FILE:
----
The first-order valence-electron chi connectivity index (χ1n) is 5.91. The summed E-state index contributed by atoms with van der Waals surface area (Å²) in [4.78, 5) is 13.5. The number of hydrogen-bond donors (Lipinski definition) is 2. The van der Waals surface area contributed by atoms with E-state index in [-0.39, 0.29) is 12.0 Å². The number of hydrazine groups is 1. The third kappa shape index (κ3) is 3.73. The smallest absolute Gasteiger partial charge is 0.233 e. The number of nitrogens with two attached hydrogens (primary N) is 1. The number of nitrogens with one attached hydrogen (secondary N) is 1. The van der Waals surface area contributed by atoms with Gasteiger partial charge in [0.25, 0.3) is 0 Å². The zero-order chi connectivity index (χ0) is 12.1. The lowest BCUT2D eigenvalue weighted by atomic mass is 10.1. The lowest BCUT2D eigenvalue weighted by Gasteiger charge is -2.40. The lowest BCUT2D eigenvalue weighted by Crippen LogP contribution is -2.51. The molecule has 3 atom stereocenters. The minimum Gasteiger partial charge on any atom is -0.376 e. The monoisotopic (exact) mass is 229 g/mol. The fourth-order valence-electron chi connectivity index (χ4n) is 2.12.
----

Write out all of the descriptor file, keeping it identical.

The first-order valence-electron chi connectivity index (χ1n) is 5.91. The summed E-state index contributed by atoms with van der Waals surface area (Å²) in [4.78, 5) is 13.5. The number of hydrogen-bond donors (Lipinski definition) is 2. The van der Waals surface area contributed by atoms with E-state index in [-0.39, 0.29) is 12.0 Å². The number of hydrazine groups is 1. The third kappa shape index (κ3) is 3.73. The smallest absolute Gasteiger partial charge is 0.233 e. The number of nitrogens with two attached hydrogens (primary N) is 1. The number of nitrogens with one attached hydrogen (secondary N) is 1. The van der Waals surface area contributed by atoms with Gasteiger partial charge in [0.25, 0.3) is 0 Å². The zero-order chi connectivity index (χ0) is 12.1. The lowest BCUT2D eigenvalue weighted by atomic mass is 10.1. The lowest BCUT2D eigenvalue weighted by Gasteiger charge is -2.40. The lowest BCUT2D eigenvalue weighted by Crippen LogP contribution is -2.51. The molecule has 3 atom stereocenters. The minimum Gasteiger partial charge on any atom is -0.376 e. The monoisotopic (exact) mass is 229 g/mol. The fourth-order valence-electron chi connectivity index (χ4n) is 2.12.